Theory of Sentence Composing

In his Notes Toward a New Rhetoric, Francis Christensen said, “I want them [students] to become sentence acrobats, to dazzle by their syntactic dexterity. I’d rather have to deal with hyperemia than anemia” (p. 137). Sentence composing provides necessary and sufficient acrobatic training. All four sentence composing techniques–unscrambling, imitating, combining, expanding–use literature as a school for writing with a faculty of professional writers. The course the faculty brilliantly teaches is crucial to students’ success as writers: what Christensen called “syntactic dexterity.”

Also in his Notes Toward a New Rhetoric Christensen advocated an integration of literature, writing, and grammar: “What I am proposing,” he claimed, “carries over of itself into the study of literature. It makes the student a better reader of literature. It helps him thread the syntactical mazes of much mature writing, and it gives him insight into that elusive thing we call style” (p. 137). Through sentence composing activities, students increase their understanding of, and consequent skill in, both literature and writing.

In the past, teachers neglected the sentence as a way to teach writing, using sentences instead as specimens for dissection, not as models for imitation. Only paragraphs, essays, stories were used as models. After reading those longer models, students were told by their teachers, “Go, thou, and do likewise.” Utterly unbreachable, the gap between the long professional model and the student’s grasp of it was too wide, and so students were doomed to fail. The reach far exceeded the grasp.

With sentence composing, the gap sharply narrows because the model is graspable: it is only one sentence long. Students here, too, are told, “Go, thou, and do likewise.” But this time they succeed, often amazingly, students ranging from our most challenged to our most challenging. Here, with only a single sentence as the model, and with frequent imitation activities through the four sentence composing techniques, students are certain to succeed.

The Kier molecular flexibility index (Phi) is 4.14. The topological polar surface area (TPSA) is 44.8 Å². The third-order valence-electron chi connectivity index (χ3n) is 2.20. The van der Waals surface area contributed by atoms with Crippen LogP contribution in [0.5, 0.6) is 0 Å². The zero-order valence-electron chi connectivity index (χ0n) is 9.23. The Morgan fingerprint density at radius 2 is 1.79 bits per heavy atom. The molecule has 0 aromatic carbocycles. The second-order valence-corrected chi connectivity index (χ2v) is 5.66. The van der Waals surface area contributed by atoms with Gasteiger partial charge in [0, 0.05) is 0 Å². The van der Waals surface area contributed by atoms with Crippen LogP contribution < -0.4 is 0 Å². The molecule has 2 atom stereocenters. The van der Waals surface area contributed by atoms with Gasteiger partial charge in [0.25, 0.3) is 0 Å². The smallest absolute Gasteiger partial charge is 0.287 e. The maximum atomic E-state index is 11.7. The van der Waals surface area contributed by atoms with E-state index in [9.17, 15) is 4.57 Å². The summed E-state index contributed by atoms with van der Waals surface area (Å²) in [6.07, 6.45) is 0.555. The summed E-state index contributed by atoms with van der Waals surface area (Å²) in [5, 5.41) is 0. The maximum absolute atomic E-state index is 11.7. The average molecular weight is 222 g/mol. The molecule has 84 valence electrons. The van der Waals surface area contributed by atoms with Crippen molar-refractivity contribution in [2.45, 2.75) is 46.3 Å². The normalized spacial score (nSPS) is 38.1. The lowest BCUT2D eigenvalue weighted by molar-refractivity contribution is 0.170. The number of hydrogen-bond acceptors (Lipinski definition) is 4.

In the past, the sentence was used as an object of analysis, resulting in literary paralysis–the kind of activities I long ago inflicted on Barry and the other captive charges in my classroom. “The Barry Story” illustrates the stunted growth of those students from my misguided grammar unit. I had thought that dissection of sentences would lead to improved sentences, that “knowing” would result in “doing.” Nothing much happened.

Sentence composing reverses the order, on the assumption that “doing” results in “knowing,” that imitation leads to acquisition.

Much of the sentence composing approach owes a debt to the pioneering linguist Francis Christensen, the first to see the light, who wrote in Notes Toward a New Rhetoric, “If the new grammar is to be brought to bear on composition, it must be brought to bear on the rhetoric of the sentence….With hundreds of handbooks and rhetorics to draw from I have never been able to work out a program for teaching the sentence as I find it in the work of contemporary writers” (p. 129).

Francis Christensen’s life’s work inspired sentence composing, my life’s work, “a program for teaching the sentence as [it is found] in the work of contemporary writers.” I am deeply grateful to Christensen, my silent mentor.

And deeply grateful to Barry, my silent savior.

The foundation of the sentence composing approach is imitation. Everybody knows that a baby learns to talk partly by imitating the sentences of people who know how to talk. Every teacher of writing needs to know that a student can learn to write partly by imitating the sentences of good writers.

Imitation is both sincere flattery, and profound pedagogy. With the sentence composing approach, students imitate the masters of the art of writing. Our job is to show them how. Otherwise–perish the thought!–in our very own classroom an unsuspecting elephant may be morphed into, well, a slow person.